We all begin each year with good intentions: we’ll save more, pay down debt, get our financial house in order. The key to any of this is to state a goal in measurable terms and lay out small, concrete steps to get there. On the financial side, technology has made taking those steps much simpler.
Boost Your Retirement Savings. Employer retirement plans must be restated every six years. Many add new features upon restatement—ask your benefits coordinator how your plan can help you save. Common newer features include:
Automatic enrollment: new hires are automatically enrolled in the 401k plan, typically contributing from three to five percent of salary. Opting out must be an affirmative choice. If you aren’t already contributing to your 401k plan, do so immediately. You can start small—just start.
Automatic contribution increases: many plans now adjust 401k contributions up by a percentage each year, until the employee contributes 10-12 percent of salary to the 401k. If you aren’t contributing at least that much of your salary, increase your contribution rate by at least one percent now and ask if you too can have annual, automatic increases.
Roth 401k contributions: particularly if you earn too much to make a direct Roth IRA contribution ($133,000 for singles; $196,000 for married couples), you can likely designate some of your 401k contribution into a 401k Roth. As is the case with a Roth IRA contribution, you cannot deduct this. You don’t need to. Roth accounts are great; all earnings are off the tax grid forever. It probably doesn’t make sense to pile into a Roth in your high-earning, high-tax years. Still, you should get the Roth going -- a Roth has to be around for at least five years to get all the benefits.
Pay Off & Consolidate your Debt. If you are carrying a credit card, auto loan, or other similar balance, autopay is your friend. Determine what amount per paycheck will pay off that debt in a reasonable amount of time and still allow you to live. On your banking website, set up an automatic payment, timed to each payday, to pay off that bill. More than one loan? Make minimum payments on all but the one carrying the highest interest rate, and throw the maximum dollars at that expensive debt. As one loan is paid off, increase the payment on the next most expensive loan, and so on.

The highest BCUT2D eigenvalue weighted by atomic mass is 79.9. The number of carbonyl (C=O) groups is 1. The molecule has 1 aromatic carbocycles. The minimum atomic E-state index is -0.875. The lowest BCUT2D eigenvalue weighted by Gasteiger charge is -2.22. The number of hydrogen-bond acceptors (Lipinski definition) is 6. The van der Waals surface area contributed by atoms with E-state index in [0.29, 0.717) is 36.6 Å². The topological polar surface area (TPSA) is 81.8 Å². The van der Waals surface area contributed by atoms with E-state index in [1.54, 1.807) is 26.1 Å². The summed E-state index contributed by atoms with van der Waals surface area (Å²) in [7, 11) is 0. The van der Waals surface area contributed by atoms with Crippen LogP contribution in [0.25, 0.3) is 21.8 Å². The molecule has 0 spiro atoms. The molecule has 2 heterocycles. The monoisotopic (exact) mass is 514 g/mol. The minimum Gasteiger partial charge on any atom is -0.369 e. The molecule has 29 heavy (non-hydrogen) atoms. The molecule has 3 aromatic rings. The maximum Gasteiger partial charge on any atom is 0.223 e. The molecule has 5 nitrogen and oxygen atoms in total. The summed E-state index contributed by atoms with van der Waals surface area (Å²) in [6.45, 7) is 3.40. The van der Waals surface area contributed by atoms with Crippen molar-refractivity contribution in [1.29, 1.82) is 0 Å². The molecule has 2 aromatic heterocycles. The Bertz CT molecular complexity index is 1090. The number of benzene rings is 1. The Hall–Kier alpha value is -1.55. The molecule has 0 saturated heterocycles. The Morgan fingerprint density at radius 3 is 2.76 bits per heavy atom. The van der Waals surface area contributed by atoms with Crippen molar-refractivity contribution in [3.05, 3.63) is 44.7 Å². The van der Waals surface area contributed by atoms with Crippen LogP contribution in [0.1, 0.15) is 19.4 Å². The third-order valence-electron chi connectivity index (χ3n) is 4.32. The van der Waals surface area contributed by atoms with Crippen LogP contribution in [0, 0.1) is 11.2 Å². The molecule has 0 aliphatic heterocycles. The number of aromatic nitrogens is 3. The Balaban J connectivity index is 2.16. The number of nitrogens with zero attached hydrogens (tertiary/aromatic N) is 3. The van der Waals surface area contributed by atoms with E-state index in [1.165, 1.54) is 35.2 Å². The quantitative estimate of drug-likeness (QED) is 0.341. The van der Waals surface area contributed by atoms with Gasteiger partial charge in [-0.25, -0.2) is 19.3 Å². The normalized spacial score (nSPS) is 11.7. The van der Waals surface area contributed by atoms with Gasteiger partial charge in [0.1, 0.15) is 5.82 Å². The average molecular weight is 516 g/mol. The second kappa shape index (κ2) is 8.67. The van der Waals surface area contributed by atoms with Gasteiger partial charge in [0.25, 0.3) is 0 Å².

Conduct Essential Online Searches. Annually, take a look at your credit history (at annualcreditreport.com) and your Social Security statement (at ssa.gov). Each site is safe and free. Each will identify you using information from your financial past, so that only you can access your reports.
Social Security will allow you to set up an account to avoid entering all that information every time. Check your account annually, both to be certain your salary history is correct (you have a little more than three years to fix errors) and to monitor your projected benefit. In retirement, you can manage your benefit online -- far, far simpler than dealing with Social Security over the phone or in person.
The credit report web site has separate log ins for each agency (Experian, Equifax, and TransUnion). You are entitled to one free report from each agency annually. These are separate but overlap. It’s simplest to look at all three at once. If you are concerned about an ongoing issue, you can also choose to review one agency every four months. You have the opportunity to correct mistakes and request that outdated information be removed.
Note: Claire E. Toth, JD, MLT, CFP™, is Vice President at Point View Wealth Management, Inc., a registered investment advisor at 382 Springfield Ave., Summit. Visit us at www.ptview.com. CNBC has twice named Point View to its list of the top 100 American fee-only wealth managers. See http://www.cnbc.com.
Point View Wealth Management, Inc. works with families in Summit and beyond, providing customized portfolio management services and comprehensive financial planning, to develop and achieve their financial goals. We are independent and fee only. How can we help you? Contact David Dietze (email@example.com), or Claire Toth (firstname.lastname@example.org), or call (908) 598-1717 to learn how.